Bobbie is easily the best character in this book – if this were a film, she’d be on screen for all of ten minutes, would be played by Meryl Streep and win an Academy Award for Best Supporting Actress – and I wish we had more of her.

 

I’d also have loved for more exploration of the relationship between Tom and Curtis and how the absence of Curtis’ mother dominated their lives together but what we do have is a beautifully vivid setting and a very melancholic ending.

 

I’ve given The Mountain Can Wait 3.3 out of 5.

 

Next week, I’ll be reviewing Everyone Brave is Forgotten by Chris Cleave

A Place Called Winter by Patrick Gale

“Winter is coming”

That’s what George R R Martin promised about a gazillion years ago. For those that are bored of waiting, winter’s here in Patrick Gale’s stunning new novel ‘A Place Called Winter’

Before anyone gets too excited The Game of Thrones series and Gale’s latest are about a million miles apart in terms of content, but I find inserting as many pop culture references into a blog post as possible (Justin Bieber, One Direction, etc) increases the potential reach of said blog post.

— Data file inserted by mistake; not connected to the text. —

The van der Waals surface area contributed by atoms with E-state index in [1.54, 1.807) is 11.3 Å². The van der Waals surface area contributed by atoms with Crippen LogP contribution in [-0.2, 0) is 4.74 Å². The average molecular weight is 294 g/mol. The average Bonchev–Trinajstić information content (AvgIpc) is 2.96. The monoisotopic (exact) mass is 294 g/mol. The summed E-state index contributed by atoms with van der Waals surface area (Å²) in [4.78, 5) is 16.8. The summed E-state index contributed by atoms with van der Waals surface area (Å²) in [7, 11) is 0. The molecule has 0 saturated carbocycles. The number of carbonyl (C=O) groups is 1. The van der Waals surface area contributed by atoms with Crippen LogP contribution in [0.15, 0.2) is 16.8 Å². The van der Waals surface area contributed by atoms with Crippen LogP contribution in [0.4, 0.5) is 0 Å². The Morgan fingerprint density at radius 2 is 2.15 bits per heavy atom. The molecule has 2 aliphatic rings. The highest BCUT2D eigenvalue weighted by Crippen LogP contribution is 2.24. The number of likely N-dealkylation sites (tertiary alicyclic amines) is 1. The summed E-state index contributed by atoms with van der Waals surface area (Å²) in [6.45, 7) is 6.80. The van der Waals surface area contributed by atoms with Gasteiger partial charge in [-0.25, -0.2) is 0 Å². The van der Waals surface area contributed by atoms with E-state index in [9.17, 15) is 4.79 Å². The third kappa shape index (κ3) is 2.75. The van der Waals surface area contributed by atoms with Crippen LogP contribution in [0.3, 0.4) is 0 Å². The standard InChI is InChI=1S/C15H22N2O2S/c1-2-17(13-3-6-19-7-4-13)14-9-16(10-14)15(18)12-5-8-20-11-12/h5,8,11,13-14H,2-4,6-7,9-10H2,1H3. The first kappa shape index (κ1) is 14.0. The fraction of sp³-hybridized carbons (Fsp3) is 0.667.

This book (and subsequently this blog post) deserves to reach as many potential readers as possible – so the bigger audience I can give it, the better. With any luck, I’ll be able to tell so many people it may break the Internet (thank you Kim Kardashian).

I’ll leave the references there (for now) and get on with telling you why you should read this book.

Now, don’t tell the others, but I do have a favourite book. I don’t actually name-check it much, although I have referenced it on this blog before, because it is inherently flawed.

Apart from being a wonderful and tragic love story that has moved me to tears before, there’s a large section of it that just doesn’t work. I couldn’t bear anyone telling me they didn’t like it.

A Place Called Winter is the closest novel to my favourite book, both in terms of content and in degree of favourite-ness that I’ve ever read.

Harry – because all the best characters in fiction are called Harry, including Harry Potter and my own hero, Harry Hicks – is a well-off bachelor, living his life in the early 1900’s, and he’s quite happy, with no job to speak of, but nor does he have any particular commitments either.